As a mechanical engineer who has authored over 730 technical papers and conference publications and 21 books, Heinz Bloch has a wealth of expert advice to share with the maintenance and reliability leaders of the oil and gas industry.
A big piece of that advice, Bloch said, can be shared with company executives who may too often ignore frontline workers who caution against equipment failure based on patterns they observe.
“Workers themselves often describe a corporate culture that knows warning signs but does not listen to warnings of an impending calamity,” Bloch said, delivering the keynote address at the Society for Maintenance and Reliability Professionals’ (SMRP’s) 13th Annual Maintenance & Reliability Symposium held recently in Galveston, Texas. “As long as [the equipment] still works, they’re happy and they run the equipment, but that’s just not correct.”
The industry routinely cuts corners, Bloch added.
“They push ahead despite concerns being voiced by senior reliability professionals — concerns about safety,” he said. “If you disregard safety, don’t be surprised when, one of these days, the disasters that we have seen right here in this general area of the country are going to materialize. They are going to happen.”
Some “captains of industry,” Bloch continued, reflecting the confident and often complacent attitudes of the general population.
“I say to change [the attitude] and add value. It’s up to individuals to do that: Be informed, and don’t allow others to be indifferent,” he said. “Value learning and do your part to pass that on.”
Bloch shared that he has not always been successful in persuading upper management of impending equipment failure during his mechanical engineering career in the energy industry, despite his best efforts.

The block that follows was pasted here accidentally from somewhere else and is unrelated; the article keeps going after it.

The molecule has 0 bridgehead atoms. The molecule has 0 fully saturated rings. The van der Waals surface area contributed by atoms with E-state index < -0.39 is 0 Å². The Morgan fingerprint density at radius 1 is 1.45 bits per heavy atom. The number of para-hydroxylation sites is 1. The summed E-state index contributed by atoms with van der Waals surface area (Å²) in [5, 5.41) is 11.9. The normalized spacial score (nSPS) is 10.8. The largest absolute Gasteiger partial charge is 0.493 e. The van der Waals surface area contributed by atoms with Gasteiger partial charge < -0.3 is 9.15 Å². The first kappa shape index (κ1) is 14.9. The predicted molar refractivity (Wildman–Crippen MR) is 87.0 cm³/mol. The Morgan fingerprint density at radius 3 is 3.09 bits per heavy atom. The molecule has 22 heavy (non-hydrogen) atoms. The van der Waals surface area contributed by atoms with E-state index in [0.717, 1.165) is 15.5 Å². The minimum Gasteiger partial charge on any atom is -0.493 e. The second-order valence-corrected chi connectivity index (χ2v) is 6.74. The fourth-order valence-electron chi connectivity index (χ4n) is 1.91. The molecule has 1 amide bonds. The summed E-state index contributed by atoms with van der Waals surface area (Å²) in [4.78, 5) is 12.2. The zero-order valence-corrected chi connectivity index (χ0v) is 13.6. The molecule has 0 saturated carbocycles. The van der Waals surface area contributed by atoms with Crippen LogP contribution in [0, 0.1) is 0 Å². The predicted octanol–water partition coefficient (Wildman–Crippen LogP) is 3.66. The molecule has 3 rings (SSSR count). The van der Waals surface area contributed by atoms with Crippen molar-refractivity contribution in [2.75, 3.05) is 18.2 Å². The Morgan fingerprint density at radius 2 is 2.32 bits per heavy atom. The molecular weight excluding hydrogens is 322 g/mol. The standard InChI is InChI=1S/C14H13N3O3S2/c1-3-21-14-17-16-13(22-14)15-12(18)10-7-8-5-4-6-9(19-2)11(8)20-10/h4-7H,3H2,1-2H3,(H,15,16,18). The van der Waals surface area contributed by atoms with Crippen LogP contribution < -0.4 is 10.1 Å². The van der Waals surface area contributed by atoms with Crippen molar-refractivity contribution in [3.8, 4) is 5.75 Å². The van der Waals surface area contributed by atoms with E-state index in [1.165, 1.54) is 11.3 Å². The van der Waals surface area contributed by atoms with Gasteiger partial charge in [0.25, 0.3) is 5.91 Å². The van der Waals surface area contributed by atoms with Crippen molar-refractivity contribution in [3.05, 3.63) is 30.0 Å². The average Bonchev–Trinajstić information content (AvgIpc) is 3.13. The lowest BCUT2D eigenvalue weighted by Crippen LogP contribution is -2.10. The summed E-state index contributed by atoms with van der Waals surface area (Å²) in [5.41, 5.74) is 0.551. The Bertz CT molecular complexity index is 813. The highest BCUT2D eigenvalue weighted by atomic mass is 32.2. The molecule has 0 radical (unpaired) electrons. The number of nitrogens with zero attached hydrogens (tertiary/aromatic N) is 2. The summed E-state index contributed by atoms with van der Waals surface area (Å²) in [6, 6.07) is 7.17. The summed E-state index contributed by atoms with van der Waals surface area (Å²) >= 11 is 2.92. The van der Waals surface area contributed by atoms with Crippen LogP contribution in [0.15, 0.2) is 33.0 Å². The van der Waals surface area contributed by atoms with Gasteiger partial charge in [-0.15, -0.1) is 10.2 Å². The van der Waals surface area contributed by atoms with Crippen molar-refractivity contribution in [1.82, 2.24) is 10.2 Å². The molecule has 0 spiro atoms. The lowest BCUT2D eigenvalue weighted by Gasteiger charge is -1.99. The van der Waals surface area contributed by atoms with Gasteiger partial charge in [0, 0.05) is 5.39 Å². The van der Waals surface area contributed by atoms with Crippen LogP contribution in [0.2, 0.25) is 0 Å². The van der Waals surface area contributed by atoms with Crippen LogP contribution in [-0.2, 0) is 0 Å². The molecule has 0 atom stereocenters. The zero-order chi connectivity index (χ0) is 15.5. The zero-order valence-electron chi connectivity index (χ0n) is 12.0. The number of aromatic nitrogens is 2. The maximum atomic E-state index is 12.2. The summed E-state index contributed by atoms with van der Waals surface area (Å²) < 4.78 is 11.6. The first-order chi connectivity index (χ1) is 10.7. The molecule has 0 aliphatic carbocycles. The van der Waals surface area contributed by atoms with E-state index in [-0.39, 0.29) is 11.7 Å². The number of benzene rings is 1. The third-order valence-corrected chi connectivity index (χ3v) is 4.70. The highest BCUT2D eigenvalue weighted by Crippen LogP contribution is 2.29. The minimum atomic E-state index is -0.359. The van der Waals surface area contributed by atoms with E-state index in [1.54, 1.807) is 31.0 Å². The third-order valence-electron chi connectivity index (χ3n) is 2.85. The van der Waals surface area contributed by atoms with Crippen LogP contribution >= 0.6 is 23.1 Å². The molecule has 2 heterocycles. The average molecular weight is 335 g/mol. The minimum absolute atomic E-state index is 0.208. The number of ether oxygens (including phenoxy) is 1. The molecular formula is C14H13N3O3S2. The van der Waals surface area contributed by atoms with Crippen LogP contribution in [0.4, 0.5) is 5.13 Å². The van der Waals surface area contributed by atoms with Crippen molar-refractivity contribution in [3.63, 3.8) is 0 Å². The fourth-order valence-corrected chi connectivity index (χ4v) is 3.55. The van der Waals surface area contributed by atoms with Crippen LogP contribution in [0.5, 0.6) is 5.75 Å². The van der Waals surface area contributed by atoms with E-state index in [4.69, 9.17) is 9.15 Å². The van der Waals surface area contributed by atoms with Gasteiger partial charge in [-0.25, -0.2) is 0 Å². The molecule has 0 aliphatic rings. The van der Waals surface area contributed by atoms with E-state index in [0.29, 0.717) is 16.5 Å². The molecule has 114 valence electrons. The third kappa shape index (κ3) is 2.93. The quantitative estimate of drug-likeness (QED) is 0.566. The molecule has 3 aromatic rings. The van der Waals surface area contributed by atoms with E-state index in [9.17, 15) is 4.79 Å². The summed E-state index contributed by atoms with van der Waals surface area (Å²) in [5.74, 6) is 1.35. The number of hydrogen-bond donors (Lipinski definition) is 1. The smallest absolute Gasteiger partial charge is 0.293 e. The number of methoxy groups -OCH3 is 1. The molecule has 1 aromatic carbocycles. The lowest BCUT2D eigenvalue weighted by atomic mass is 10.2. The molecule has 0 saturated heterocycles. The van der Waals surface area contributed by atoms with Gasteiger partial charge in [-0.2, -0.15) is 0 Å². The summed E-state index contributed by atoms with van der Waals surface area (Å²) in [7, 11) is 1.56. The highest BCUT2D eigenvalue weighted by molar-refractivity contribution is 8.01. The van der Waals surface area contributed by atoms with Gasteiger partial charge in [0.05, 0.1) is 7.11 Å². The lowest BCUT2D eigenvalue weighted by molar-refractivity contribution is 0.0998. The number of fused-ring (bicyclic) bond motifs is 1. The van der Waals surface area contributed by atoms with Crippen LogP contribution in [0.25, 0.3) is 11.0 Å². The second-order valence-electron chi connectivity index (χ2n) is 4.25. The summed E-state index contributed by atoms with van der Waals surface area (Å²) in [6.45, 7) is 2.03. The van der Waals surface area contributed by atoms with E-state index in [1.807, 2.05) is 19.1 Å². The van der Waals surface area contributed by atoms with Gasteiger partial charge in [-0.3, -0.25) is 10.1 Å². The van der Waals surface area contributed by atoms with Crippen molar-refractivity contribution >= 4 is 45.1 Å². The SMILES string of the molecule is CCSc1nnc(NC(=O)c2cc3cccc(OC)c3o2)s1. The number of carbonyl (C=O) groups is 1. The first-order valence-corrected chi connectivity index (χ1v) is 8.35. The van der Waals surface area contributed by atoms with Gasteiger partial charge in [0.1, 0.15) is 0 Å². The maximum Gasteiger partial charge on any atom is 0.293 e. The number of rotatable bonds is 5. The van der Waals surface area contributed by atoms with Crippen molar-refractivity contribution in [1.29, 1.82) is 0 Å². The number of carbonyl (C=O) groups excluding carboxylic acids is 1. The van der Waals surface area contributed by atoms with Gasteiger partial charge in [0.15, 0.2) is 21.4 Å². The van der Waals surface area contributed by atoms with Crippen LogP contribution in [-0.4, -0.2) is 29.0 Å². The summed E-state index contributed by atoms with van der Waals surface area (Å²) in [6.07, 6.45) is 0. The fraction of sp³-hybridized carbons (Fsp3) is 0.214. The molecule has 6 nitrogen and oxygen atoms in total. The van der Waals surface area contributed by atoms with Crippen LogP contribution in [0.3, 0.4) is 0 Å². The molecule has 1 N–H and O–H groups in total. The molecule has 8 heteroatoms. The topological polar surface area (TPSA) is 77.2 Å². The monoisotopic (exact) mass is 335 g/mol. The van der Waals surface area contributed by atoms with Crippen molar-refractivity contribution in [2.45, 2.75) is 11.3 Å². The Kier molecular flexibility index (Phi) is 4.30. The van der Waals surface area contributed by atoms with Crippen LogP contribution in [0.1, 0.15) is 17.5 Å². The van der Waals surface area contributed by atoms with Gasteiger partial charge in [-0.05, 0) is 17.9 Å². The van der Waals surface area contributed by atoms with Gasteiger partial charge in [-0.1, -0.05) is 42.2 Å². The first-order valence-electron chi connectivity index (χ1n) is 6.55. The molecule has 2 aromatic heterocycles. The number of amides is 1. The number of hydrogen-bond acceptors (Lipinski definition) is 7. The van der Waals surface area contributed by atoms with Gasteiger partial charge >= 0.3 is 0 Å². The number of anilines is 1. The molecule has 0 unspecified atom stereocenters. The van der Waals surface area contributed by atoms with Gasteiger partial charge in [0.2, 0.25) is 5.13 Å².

“But I went to my supervisor, and I sometimes went to the boss over the immediate supervisor and said, ‘I haven’t been able to prevail. I have a concern about the such-and-such coupling in the so-and-so machine, and there’s a high probability that it will not last very long,'” he said. “‘Others have said that we’ll go until it really comes apart, so I just wanted to inform you of it, and I’m going to leave an inter-office memo in the files so that we know what’s going to happen.'”
That approach, Bloch said, usually got his supervisors’ attention.
Reliability professionals have an obligation to make company supervisors and leaders aware of safety hazards and any impedance to productivity, he continued.
“It’s not the CEO who knows we shouldn’t put a 2-inch bearing on a shaft by using hammer blows. He won’t know what you’re talking about. He has worries about other things,” Bloch said. “But it’s your job to tell someone not to use hammers to put a bearing on a shaft. That’s what they hire you and me for.”
The reliability payoff
Bloch pointed out several reasons why becoming reliability-focused is essential.
“It improves safety, enhances the corporate image, and results in equipment uptime extension and higher profitability,” he said.
Consequently, worker morale is improved, which helps keep personnel turnover low.
Bloch encouraged conference attendees to rely on mechanics and machinists to point out potential equipment failures before they occur.
“You have mechanics and machinists who, for 38 years, have been doing nothing but being parts-changers,” he said. “But why not teach them why the bearing failed? These people are smart enough, if only you make the effort to show them,” Bloch said. “Then they can tell you why the bearing failed and when it shows signs of overheating.
“Set up a proper training program, and groom your people. It’s all in the books, and it doesn’t matter whose book you are using. There are many books that SMRP has that will give you proper guidance.”